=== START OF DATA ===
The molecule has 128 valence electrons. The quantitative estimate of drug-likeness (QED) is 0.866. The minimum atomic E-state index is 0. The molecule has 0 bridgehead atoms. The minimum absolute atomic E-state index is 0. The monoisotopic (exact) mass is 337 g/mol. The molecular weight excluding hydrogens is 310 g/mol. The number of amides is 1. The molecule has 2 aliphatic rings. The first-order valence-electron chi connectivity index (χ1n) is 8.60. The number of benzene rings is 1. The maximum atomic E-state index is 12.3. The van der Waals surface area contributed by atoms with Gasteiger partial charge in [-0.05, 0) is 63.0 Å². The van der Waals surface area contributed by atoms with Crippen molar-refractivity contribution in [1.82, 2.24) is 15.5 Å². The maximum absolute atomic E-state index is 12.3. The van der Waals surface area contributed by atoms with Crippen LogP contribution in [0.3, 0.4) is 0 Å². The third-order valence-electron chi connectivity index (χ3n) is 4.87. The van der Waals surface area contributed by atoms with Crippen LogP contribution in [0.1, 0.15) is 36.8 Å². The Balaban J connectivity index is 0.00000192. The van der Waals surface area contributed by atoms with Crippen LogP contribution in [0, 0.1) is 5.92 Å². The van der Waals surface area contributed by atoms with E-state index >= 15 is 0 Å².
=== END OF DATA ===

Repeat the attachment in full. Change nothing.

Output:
The molecule has 128 valence electrons. The quantitative estimate of drug-likeness (QED) is 0.866. The minimum atomic E-state index is 0. The molecule has 0 bridgehead atoms. The minimum absolute atomic E-state index is 0. The monoisotopic (exact) mass is 337 g/mol. The molecular weight excluding hydrogens is 310 g/mol. The number of amides is 1. The molecule has 2 aliphatic rings. The first-order valence-electron chi connectivity index (χ1n) is 8.60. The number of benzene rings is 1. The maximum atomic E-state index is 12.3. The van der Waals surface area contributed by atoms with Gasteiger partial charge in [-0.05, 0) is 63.0 Å². The van der Waals surface area contributed by atoms with Crippen molar-refractivity contribution in [1.82, 2.24) is 15.5 Å². The maximum absolute atomic E-state index is 12.3. The van der Waals surface area contributed by atoms with Crippen LogP contribution in [0.3, 0.4) is 0 Å². The third-order valence-electron chi connectivity index (χ3n) is 4.87. The van der Waals surface area contributed by atoms with Crippen LogP contribution in [0.1, 0.15) is 36.8 Å². The Balaban J connectivity index is 0.00000192. The van der Waals surface area contributed by atoms with Crippen LogP contribution in [0, 0.1) is 5.92 Å². The van der Waals surface area contributed by atoms with E-state index >= 15 is 0 Å².